By Jud Pyle, CFA, chief investment strategist for the Options News Network

Looking at the July 30 strike puts in Johnson & Johnson ( JNJ), we find that they have traded more than 14,000 times so far Monday vs. current open interest of 0, for an average price of around 35 cents.

What is interesting about this put activity is that most of the activity is from buyers of the options, and that the strike price of these puts is more than 35% below the current stock price.

In order for these puts to be profitable at expiration, the stock needs to be lower than $29.65, which is the strike of the put, minus the premium that was paid. Shares of JNJ have not been below $30 since back in the fall of 1997. But given that the Dow Industrials are at levels not seen since 1997, the audacity of that statement is not so far fetched.

However, the thought of JNJ dipping another 35% from current levels is emblematic of how even the traditional "safe haven" stocks have not held up in this market. The idea of a safe haven is that some companies have businesses that are fairly recession resistant. Medical and pharmaceutical companies typically fit that bill. Yet year to date, JNJ is down more than 20%.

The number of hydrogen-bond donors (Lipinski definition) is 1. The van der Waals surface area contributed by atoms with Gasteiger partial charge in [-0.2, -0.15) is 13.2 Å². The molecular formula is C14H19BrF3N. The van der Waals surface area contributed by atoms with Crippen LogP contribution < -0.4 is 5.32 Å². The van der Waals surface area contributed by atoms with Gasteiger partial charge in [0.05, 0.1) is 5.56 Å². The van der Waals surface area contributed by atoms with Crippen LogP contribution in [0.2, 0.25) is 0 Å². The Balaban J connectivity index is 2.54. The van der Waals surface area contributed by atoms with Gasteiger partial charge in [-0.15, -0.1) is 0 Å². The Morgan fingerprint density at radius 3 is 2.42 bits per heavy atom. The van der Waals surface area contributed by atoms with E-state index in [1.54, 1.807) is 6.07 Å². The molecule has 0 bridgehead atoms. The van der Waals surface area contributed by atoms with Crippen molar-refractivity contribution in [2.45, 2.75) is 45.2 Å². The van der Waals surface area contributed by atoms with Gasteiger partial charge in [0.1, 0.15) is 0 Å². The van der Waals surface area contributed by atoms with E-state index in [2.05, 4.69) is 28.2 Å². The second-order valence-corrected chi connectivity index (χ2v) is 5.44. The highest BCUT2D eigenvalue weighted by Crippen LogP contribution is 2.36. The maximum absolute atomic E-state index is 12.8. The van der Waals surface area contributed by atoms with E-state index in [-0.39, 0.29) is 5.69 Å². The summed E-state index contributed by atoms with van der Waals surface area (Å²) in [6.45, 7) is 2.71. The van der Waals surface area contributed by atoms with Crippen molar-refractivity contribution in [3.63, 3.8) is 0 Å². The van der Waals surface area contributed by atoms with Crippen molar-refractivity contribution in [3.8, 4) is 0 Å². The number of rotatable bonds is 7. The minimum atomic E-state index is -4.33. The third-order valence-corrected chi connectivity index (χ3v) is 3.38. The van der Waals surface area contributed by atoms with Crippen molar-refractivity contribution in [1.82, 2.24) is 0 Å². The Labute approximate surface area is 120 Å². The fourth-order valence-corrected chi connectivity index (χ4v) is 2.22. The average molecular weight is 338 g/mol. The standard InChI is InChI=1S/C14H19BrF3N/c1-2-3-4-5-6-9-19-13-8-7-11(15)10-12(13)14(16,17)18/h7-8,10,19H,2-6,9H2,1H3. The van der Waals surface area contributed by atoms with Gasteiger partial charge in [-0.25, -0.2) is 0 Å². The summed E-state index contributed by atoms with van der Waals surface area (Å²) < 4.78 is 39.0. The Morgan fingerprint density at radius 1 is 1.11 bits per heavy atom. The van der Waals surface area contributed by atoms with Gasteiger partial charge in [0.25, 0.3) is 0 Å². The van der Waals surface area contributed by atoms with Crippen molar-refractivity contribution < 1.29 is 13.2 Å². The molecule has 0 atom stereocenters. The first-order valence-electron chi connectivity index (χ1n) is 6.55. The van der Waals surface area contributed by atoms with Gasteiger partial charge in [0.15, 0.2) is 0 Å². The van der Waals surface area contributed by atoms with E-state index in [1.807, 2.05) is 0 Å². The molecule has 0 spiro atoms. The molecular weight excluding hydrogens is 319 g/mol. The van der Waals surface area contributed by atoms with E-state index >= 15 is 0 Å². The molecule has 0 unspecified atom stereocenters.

However, the real story is that more than half of that decline, or more than $6 of it, has come in the last three trading days since the Obama budget was announced. The concern in the market is that the nationalization of the health system will result in ever-shrinking margins for health care companies.

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